So what’s good?

1. The best element is the new median planters. These not only upgrade the road to add landscaping, they also bring two key needed features that have potentially wide applicability to the city as a whole. First, the design is very “formalistic”. That is, it is very architectural and has the clear appearance of human design. Most of Indy’s suburbs have decided they want a “naturalistic” look for their roads, as if they were passing through untouched virgin landscape. Hazeldell Parkway in Carmel is an example of this style. But Indianapolis is urban, and a more formalistic approach is in line with that. It’s this formal design that makes urban spaces such as Paris’ Jardin du Luxembourg so wonderful. It’s landscaped, but very obviously designed. Closer to home, Garfield Park provides a good example. Pulling off formal design of this type can be difficult. It is very easy to come across as sterile or artificial, making your design look too much like a suburban office park setting. But 38th is done right. This type of formal design approach to roadways and landscaping is something Indy should look to adopt city-wide, both as appropriate to its urban setting and to differentiate it from the direction the suburbs are going.

The other nice element is the maple leaf iconography. This provides a design signature to the corridor, but most importantly ties the roadway design to the place it is located and to the history of the area. Too much design, even good design, lacks a sense of place. This anchoring back to the history of Maple Road makes it clear that this road is on the north side of Indianapolis, not some other location. Adopting a design signature like this is something the city should adopt as general design principle. I would suggest taking these median planter designs and extending them throughout the city when roads are reconstructed. The Maple Leaf icon could be replaced with either a local specific icon or with the crossroads emblem from the city flag. This would produce a notable design signature so that when you saw one of these, even if you didn’t know exactly where you were, you would know you were in Indianapolis. One big problem with Indianapolis today is that it lacks these design cues that give a sense of place. Most roadways are identical to those elsewhere in Indiana and similar to those in other cities around the country. While Indianapolis should never lose sense that it is an Indiana city, it also needs to have its own uniqueness as well.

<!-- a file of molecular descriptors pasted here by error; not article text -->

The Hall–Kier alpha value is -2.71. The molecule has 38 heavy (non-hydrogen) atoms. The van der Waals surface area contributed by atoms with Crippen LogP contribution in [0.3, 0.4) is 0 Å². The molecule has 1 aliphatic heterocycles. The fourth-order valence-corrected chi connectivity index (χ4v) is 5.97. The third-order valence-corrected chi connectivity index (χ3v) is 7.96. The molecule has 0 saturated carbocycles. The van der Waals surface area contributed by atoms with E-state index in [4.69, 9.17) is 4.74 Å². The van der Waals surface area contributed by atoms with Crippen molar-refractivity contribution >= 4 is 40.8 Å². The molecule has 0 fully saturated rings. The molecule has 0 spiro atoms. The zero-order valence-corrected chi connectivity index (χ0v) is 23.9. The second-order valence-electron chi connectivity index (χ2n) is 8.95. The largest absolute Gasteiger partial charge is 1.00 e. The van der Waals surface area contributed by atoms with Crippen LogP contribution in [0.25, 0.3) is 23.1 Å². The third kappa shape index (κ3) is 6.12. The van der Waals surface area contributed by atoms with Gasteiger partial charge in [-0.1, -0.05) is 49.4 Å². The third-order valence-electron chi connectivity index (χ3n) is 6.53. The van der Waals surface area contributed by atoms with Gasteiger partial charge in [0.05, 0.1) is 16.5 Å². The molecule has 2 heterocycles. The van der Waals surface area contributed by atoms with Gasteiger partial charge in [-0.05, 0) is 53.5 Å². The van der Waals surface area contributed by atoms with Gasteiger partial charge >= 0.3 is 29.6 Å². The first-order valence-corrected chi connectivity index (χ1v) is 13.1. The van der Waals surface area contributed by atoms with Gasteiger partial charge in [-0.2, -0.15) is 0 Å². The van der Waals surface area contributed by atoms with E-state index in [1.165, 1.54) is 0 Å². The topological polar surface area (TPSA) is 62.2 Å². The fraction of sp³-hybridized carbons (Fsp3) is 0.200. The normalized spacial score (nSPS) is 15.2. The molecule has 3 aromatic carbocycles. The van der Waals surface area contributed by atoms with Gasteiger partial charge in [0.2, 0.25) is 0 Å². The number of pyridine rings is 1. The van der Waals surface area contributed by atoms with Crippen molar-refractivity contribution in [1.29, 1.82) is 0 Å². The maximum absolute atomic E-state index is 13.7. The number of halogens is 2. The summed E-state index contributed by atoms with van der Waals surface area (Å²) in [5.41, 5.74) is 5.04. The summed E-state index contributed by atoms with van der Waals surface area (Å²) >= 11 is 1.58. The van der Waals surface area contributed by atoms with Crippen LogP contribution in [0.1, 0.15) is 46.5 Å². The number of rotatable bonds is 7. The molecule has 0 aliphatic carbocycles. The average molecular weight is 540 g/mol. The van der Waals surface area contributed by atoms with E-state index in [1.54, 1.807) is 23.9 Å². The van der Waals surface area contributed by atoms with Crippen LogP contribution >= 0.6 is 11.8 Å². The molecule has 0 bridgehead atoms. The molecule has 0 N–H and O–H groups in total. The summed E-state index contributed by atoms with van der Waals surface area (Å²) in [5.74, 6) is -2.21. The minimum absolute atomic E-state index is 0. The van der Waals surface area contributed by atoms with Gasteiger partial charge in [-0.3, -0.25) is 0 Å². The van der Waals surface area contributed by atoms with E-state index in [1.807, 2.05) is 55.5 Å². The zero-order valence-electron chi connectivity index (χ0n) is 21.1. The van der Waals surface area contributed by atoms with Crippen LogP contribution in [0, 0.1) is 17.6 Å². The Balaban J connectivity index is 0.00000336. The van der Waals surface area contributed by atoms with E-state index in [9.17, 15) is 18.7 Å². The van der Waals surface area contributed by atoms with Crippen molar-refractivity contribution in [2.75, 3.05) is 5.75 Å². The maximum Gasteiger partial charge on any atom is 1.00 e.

New median planters on 38th St. From the city’s web site. Note the maple leaf detail and formal design appearance.

2. Another positive is the decorative crosswalk paving. These pavers not only look nice – I particularly like the color – but they give a sense of permanence that mere paint doesn’t. This is a timeless design that would have looked good 50 years ago and will look good 50 years from now. They also fit in well with the formalistic design of the project. Again, this is what the Indianapolis should be doing at every intersection in the city for every construction project. Not only is it aesthetically pleasing, it is yet another design cue that would provide a sense of place to the city. The street name emblazoned on the sidewalk is another nice touch.